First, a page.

72: An Offer for Edmund

Edmund shrugged.

“I don’t know,” he answered honestly. “What would I need a solicitor for?”

“Proper grammar, perhaps?” Mr. Shobbinton’s mouth twitched, then his face seemed to soften. “Of course,” he muttered. “You are an orphan. You wouldn’t know about any of the Moulde family history, would you?”

Edmund shook his head, deciding not to mention the book he had found in the study. Mr. Shobbinton gave a sharp nod, and leaned forward, his own umbrella scraping against Edmund’s.

“I’m afraid, dear boy,” Mr Shobbinton began, his voice quieter than before, “that you have been adopted into a quite disreputable family. The Mouldes have never been thought of very highly by the other founding families, and then there was the Great Agreement… Well, it would be far too troublesome to explain it all now, but suffice it to say that the Mouldes are all a family of criminals now.”

“Criminals?” Edmund repeated, horrified. “But I haven’t done anything wrong!” He had always taken great care to behave at the orphanage. Was he now a criminal simply because he had been adopted?

“I assure you,” Mr. Shobbinton soothed, “that I use the term in its strictly legal connotation. If you are a Moulde, you are a criminal, no matter how honest or law-abiding you actually are.”

“That’s not fair,” Edmund protested. Mr. Shobbinton’s mouth twisted again, his face gnarling into a bizarre grin.

“Of course not,” Mr Shobbinton said. “Nor is it free from irony. You see, the Mouldes became criminals because they wanted to keep their wealth and property, but then came Patron Plinkerton–he was the start of the worst of it. Then came Rotchild, and then Isaybel…” Mr. Shobbinton stopped, his grin fading. “I am sorry,” he said, wiping his face with his free hand. “I cannot help but wish that I had been there to advise them.”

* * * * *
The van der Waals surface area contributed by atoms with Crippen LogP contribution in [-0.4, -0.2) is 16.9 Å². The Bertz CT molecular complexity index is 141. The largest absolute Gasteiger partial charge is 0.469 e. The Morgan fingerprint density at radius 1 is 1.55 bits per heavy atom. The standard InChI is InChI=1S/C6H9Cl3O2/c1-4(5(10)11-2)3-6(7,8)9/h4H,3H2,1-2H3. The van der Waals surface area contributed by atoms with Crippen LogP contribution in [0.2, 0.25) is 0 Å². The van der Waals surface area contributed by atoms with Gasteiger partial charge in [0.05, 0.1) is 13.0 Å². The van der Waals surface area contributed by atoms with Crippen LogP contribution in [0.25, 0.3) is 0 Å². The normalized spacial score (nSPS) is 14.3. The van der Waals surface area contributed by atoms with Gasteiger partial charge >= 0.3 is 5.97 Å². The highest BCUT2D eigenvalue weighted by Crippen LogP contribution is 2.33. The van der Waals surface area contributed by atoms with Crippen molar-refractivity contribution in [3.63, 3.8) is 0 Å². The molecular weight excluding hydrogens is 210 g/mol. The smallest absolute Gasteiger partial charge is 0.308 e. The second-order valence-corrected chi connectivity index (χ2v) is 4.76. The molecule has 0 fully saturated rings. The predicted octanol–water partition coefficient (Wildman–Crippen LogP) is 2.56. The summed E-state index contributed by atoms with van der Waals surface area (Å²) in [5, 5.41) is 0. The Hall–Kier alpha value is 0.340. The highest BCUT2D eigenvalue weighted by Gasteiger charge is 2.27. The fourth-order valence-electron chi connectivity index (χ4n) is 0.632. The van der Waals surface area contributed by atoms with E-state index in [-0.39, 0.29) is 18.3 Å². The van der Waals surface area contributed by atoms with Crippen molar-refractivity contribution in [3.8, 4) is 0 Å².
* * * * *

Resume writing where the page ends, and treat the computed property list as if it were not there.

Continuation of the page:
“Why weren’t you?” Edmund asked.

“I’m afraid, through no fault of my own, I hadn’t been born yet,” Mr. Shobbinton sighed. “This all happened long before even Matron was a child.” He straightened, and gestured with his hand towards the Moulde Hall. “Master Edmund, allow me to accompany you back to the Hall. I am sorry to have wasted your time with unimportant trivialities of your history.”

“I don’t mind,” Edmund said, starting to walk back through the maze. “I never had a history before.” Edmund took a few more steps before he realized Shobbinton had not walked with him. He looked back to see Mr. Shobbinton staring at him, an odd look in his eyes. Was it pity, Edmund wondered? Or perhaps pride? After a moment, Mr. Shobbinton stepped forward after Edmund, and gripped him by the shoulder.

“We are much alike, you and I,” he said, his usual harsh tone much softer. “The Shobbinton’s are new money–very new money in fact. We are not as wealthy as some, but we earned our money working as clerks and bankers, lawyers and solicitors. We worked for our wealth in a way that the Mouldes never had to. Their worth was handed to them by their parents, while you and I…” He stopped, adjusting his grip on Edmund’s shoulder. “Let me help you. Matron is using you to torment her cousins. Neither her nor they think you could be anyone important–you’re just a tool to them. I think differently. You could become Patron some day, and I could help you get there.”